The Chalk Mural. A time-honored Country Day tradition. Students’ knees will be tarnished with color. Teachers will roll their eyes incessantly as participants request to be dismissed in the name of artistic exploration. One artist will be temporarily homaged in the regal medium of chalk. This year, that lucky artist is (drum roll) Betty LaDuke.
LaDuke resides in Ashland, Oregon, and is known for her books about art and women. In the ‘60s, she was the first woman to teach art at Southern Oregon University, and a retrospective of her art was held last year to commemorate her 80th birthday.
Patricia Kelly, the faculty director of the mural, often struggles to find an artist, but she said LaDuke was perfect.
“It’s difficult to find an artist whose work can translate into the medium of chalk,” Kelly said. “Her use of bright colors, symbols and images created while on her travels around the world seemed perfect for a public mural.”
LaDuke’s art is all about the celebration of life, as stated on her website: “A flow of human energy, rooted to survival rhythms, rites of passage and the expression of joy and sorrow, in peace and war — these are the themes of my work.”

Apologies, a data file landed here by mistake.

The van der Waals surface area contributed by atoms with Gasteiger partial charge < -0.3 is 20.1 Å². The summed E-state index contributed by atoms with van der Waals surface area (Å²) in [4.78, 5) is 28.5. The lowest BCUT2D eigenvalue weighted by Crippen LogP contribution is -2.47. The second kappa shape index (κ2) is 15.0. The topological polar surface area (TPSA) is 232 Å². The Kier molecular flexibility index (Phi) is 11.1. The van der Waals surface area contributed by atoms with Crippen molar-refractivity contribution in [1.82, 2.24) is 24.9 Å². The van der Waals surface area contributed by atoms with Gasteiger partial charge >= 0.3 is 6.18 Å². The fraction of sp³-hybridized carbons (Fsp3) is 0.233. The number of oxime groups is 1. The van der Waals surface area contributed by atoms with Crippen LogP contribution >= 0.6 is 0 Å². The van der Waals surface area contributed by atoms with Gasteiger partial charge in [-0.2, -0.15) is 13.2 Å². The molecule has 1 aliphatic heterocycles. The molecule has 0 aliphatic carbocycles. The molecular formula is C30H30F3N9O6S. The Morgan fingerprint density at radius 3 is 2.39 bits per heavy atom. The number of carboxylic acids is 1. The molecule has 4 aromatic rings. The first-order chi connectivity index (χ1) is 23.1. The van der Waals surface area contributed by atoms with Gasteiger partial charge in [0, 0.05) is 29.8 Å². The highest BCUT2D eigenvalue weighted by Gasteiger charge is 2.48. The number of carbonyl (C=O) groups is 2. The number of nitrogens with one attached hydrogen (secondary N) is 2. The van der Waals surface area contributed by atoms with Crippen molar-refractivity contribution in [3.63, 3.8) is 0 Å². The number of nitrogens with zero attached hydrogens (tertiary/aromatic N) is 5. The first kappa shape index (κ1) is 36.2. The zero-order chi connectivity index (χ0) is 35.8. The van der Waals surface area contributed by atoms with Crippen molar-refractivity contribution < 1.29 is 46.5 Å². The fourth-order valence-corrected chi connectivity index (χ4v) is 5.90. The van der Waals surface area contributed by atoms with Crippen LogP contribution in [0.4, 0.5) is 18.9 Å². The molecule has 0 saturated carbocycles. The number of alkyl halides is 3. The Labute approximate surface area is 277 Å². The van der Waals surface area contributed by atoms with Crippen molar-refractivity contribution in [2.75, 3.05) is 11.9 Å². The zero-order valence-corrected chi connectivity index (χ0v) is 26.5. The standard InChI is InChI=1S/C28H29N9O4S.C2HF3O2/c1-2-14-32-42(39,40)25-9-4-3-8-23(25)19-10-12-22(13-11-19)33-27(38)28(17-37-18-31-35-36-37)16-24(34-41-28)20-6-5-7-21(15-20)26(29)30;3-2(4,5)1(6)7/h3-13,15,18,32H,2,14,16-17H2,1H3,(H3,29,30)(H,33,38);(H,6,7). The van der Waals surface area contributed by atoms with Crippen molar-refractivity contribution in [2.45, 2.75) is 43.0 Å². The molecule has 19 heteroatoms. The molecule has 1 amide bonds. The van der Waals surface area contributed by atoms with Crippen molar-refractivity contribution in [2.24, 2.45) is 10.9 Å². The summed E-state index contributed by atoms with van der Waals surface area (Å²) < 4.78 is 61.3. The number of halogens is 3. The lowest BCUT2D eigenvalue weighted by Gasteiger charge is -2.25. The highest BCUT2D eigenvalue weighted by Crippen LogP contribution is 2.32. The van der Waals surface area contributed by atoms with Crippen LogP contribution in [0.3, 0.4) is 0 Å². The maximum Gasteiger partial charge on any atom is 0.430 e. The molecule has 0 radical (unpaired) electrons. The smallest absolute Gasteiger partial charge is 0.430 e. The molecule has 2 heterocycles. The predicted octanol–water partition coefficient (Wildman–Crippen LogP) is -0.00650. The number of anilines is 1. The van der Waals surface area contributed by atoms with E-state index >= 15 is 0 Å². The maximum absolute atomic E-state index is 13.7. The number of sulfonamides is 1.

Kelly thinks this theme is perfect for a communal project, such as the all-school Chalk Mural.
“My hope is for students to realize the importance of this event in terms of building community through art.” Kelly said. “I love to see students crowded into the squares working together and having fun with a simple basic art medium—chalk.”
It will be a challenge for squaremasters, the AP Studio Art students who are in charge of the mural production, Kelly said, noting that “LaDuke’s works encompass a lot of images of people, faces. This will be challenging and a good learning experience for the square masters.”
When finished, the mural will perfectly demonstrate what LaDuke’s art is meant to create: a community of people coming together for the sole purpose of creating something beautiful.